Peace process expert David Makovsky said at a panel hosted by Cornell Hillel on Tuesday that Israel and Palestine are closer to peace than at any point in history.

Omar Abdul-Rahim / Sun Staff Photographer

Peace process expert David Makovsky said at a panel hosted by Cornell Hillel on Tuesday that Israel and Palestine are closer to peace than at any point in history.

April 27, 2017

Peace Process Expert Shares Message of Hope for Israeli-Palestinian Conflict

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Pushing back against pessimism regarding relations in the Middle East, peace process expert David Makovsky said at a panel hosted by Cornell Hillel on Tuesday that Israel and Palestine are closer to peace than at any point in history.

Makovsky works at the Washington Institute and has held positions at the Jerusalem Post, Haaretz and U.S. News and World Report.

Makovsky, who studied relations in the Middle East and worked with John Kerry as senior advisor for his peace team in 2013 and 2014, urged people to believe in hope for peace between Palestine and Israel.

He stressed that, during his lifetime, he has seen the relationship between the two regions improve. This improving relationship indicates that, moving forward, progress is possible.

“It’s important, as young people, to know where there’s been progress and what is doable,” he said.

Makovsky explained that there used to be wars between Israel and Palestine every few years and things are much better today because there are no longer these interstate wars. Israel is devoting less money to war than ever before, Makovsky said, indicating a sign of improvement.

“It used to be that 40 percent of Israel’s GDP went to war — now it’s 6 percent,” he said. “The money that went into wars is now being used to increase quality of life.”

Makovsky also pointed to the growing relationship between Israel and Egypt as another sign of improvement. He said this may have come from a fear of Iran controlling the Middle East and the increasing threat of the Islamic State, also known as ISIS, in the area.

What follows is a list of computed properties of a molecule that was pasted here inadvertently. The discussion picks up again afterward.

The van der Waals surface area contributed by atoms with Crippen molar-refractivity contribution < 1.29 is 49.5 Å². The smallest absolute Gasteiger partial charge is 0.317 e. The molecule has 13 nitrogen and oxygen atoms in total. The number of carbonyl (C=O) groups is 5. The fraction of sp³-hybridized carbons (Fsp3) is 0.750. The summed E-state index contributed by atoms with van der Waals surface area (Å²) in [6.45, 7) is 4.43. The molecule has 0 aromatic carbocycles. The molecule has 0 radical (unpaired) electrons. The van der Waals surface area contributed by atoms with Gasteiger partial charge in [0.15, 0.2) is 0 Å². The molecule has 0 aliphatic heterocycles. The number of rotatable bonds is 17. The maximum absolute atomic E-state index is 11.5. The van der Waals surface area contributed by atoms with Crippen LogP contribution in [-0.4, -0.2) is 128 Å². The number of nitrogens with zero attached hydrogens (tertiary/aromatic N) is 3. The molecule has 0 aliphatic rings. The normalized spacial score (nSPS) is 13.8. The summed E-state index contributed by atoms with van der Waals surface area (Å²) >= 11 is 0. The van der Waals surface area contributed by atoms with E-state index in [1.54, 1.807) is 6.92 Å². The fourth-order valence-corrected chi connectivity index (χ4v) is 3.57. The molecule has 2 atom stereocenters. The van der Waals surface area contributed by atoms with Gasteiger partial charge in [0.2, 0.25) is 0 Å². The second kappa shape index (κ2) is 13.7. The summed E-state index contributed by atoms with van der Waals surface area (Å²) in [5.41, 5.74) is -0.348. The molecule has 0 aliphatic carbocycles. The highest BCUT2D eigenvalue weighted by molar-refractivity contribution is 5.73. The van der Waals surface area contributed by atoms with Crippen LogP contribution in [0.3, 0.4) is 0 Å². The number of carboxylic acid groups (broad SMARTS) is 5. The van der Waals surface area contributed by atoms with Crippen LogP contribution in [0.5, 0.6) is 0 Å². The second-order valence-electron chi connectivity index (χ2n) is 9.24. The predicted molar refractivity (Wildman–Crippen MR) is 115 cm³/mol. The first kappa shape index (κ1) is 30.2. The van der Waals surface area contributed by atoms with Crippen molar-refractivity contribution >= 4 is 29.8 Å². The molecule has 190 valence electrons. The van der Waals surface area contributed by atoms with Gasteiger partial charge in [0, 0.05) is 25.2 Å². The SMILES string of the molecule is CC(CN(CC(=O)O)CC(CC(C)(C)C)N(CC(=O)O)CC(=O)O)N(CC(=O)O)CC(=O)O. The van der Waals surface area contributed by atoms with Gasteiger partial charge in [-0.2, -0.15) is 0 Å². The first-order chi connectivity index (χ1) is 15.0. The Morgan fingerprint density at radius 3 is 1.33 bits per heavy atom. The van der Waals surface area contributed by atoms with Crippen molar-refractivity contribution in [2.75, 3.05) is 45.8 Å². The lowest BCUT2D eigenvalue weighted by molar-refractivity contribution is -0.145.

“There’s a convergence between Israel and the Arab states that didn’t exist before,” he said. “You can say, ‘my enemy is my friend’ in many ways. The Iranian nuclear threat has brought Israel and the Arabs together.”

“They are very much afraid of Iran being a Persian country dominating the Middle East,” he added. “That has led to under-the-table cooperation between Israel and the Gulf states.”

The United States has attempted to create peace between Israel and Palestine many times, most recently led by Clinton in 2000, Condoleezza Rice in 2007 and John Kerry in 2013 and 2014.

From his work with Kerry, Makovsky argued that the peace process failed because the leaders of Palestine and Israel did not make enough concessions.

“Given the realities and the distrust between the leaders today, a home run is not possible,” he said. “What we should do is try to hit a solid single and do what’s possible, even if it doesn’t mean solving the whole conflict.”

Makovsky claimed the “Arab world” is excited for the Donald Trump administration because of the belief that the United States will show more support to Middle East countries under Trump than it did under former President Barack Obama. Trump’s bombing of a Syrian airfield this month, Makovsky said, was widely supported.

“The Arabs believe that if the U.S. uses force against Syrians, the U.S. will use force to support them and they can count on the U.S. in times of crisis,” he said.

“If it’s all-or-nothing in the Middle East, then it’s nothing,” he said. “If people saw the progress, they would be more positive.”